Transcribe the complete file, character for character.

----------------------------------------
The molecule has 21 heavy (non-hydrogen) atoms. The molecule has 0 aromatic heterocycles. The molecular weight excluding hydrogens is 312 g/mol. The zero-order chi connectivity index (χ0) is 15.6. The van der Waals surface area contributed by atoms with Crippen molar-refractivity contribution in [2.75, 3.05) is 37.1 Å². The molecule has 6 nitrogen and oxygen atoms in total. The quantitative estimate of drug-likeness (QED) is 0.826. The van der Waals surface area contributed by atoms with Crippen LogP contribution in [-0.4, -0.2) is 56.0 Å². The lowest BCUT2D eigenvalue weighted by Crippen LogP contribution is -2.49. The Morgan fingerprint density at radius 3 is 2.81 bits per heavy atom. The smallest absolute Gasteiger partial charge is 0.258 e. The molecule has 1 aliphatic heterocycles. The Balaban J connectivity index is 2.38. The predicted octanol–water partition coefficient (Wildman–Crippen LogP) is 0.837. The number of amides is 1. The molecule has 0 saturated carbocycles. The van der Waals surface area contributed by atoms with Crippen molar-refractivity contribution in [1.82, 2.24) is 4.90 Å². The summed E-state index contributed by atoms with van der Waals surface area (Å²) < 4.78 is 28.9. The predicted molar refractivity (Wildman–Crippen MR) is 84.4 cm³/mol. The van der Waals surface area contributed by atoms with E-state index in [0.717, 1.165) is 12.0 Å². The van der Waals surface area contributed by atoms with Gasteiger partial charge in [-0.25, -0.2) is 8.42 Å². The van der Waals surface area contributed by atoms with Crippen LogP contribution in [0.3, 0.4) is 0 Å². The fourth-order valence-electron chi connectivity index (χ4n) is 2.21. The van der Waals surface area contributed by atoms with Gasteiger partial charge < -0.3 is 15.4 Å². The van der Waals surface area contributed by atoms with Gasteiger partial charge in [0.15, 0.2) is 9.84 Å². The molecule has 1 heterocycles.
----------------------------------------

The molecule has 21 heavy (non-hydrogen) atoms. The molecule has 0 aromatic heterocycles. The molecular weight excluding hydrogens is 312 g/mol. The zero-order chi connectivity index (χ0) is 15.6. The van der Waals surface area contributed by atoms with Crippen molar-refractivity contribution in [2.75, 3.05) is 37.1 Å². The molecule has 6 nitrogen and oxygen atoms in total. The quantitative estimate of drug-likeness (QED) is 0.826. The van der Waals surface area contributed by atoms with Crippen LogP contribution in [-0.4, -0.2) is 56.0 Å². The lowest BCUT2D eigenvalue weighted by Crippen LogP contribution is -2.49. The Morgan fingerprint density at radius 3 is 2.81 bits per heavy atom. The smallest absolute Gasteiger partial charge is 0.258 e. The molecule has 1 aliphatic heterocycles. The Balaban J connectivity index is 2.38. The predicted octanol–water partition coefficient (Wildman–Crippen LogP) is 0.837. The number of amides is 1. The molecule has 0 saturated carbocycles. The van der Waals surface area contributed by atoms with Crippen molar-refractivity contribution in [1.82, 2.24) is 4.90 Å². The summed E-state index contributed by atoms with van der Waals surface area (Å²) < 4.78 is 28.9. The predicted molar refractivity (Wildman–Crippen MR) is 84.4 cm³/mol. The van der Waals surface area contributed by atoms with E-state index in [0.717, 1.165) is 12.0 Å². The van der Waals surface area contributed by atoms with Gasteiger partial charge in [-0.25, -0.2) is 8.42 Å². The van der Waals surface area contributed by atoms with Crippen LogP contribution in [0.3, 0.4) is 0 Å². The fourth-order valence-electron chi connectivity index (χ4n) is 2.21. The van der Waals surface area contributed by atoms with Gasteiger partial charge < -0.3 is 15.4 Å². The van der Waals surface area contributed by atoms with Gasteiger partial charge in [0.15, 0.2) is 9.84 Å². The molecule has 1 heterocycles.